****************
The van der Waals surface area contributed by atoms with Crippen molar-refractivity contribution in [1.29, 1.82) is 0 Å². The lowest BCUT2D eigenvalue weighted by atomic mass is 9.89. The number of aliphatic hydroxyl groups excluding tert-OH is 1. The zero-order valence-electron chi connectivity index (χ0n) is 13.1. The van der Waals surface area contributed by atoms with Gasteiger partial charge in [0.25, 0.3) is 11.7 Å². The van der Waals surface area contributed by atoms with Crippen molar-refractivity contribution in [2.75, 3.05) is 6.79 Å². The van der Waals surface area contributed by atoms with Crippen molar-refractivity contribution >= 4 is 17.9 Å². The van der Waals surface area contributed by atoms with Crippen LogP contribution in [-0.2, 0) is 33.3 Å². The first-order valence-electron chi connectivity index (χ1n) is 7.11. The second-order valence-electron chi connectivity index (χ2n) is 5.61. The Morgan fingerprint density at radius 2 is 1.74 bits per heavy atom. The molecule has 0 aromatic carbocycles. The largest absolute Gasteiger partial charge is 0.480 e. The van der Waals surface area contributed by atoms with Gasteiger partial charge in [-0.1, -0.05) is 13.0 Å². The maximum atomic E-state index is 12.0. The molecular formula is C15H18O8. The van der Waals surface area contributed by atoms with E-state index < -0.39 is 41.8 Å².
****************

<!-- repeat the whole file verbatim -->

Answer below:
The van der Waals surface area contributed by atoms with Crippen molar-refractivity contribution in [1.29, 1.82) is 0 Å². The lowest BCUT2D eigenvalue weighted by atomic mass is 9.89. The number of aliphatic hydroxyl groups excluding tert-OH is 1. The zero-order valence-electron chi connectivity index (χ0n) is 13.1. The van der Waals surface area contributed by atoms with Gasteiger partial charge in [0.25, 0.3) is 11.7 Å². The van der Waals surface area contributed by atoms with Crippen molar-refractivity contribution in [2.75, 3.05) is 6.79 Å². The van der Waals surface area contributed by atoms with Crippen molar-refractivity contribution >= 4 is 17.9 Å². The van der Waals surface area contributed by atoms with Crippen LogP contribution in [-0.2, 0) is 33.3 Å². The first-order valence-electron chi connectivity index (χ1n) is 7.11. The second-order valence-electron chi connectivity index (χ2n) is 5.61. The Morgan fingerprint density at radius 2 is 1.74 bits per heavy atom. The molecule has 0 aromatic carbocycles. The largest absolute Gasteiger partial charge is 0.480 e. The van der Waals surface area contributed by atoms with Gasteiger partial charge in [-0.1, -0.05) is 13.0 Å². The maximum atomic E-state index is 12.0. The molecular formula is C15H18O8. The van der Waals surface area contributed by atoms with E-state index < -0.39 is 41.8 Å².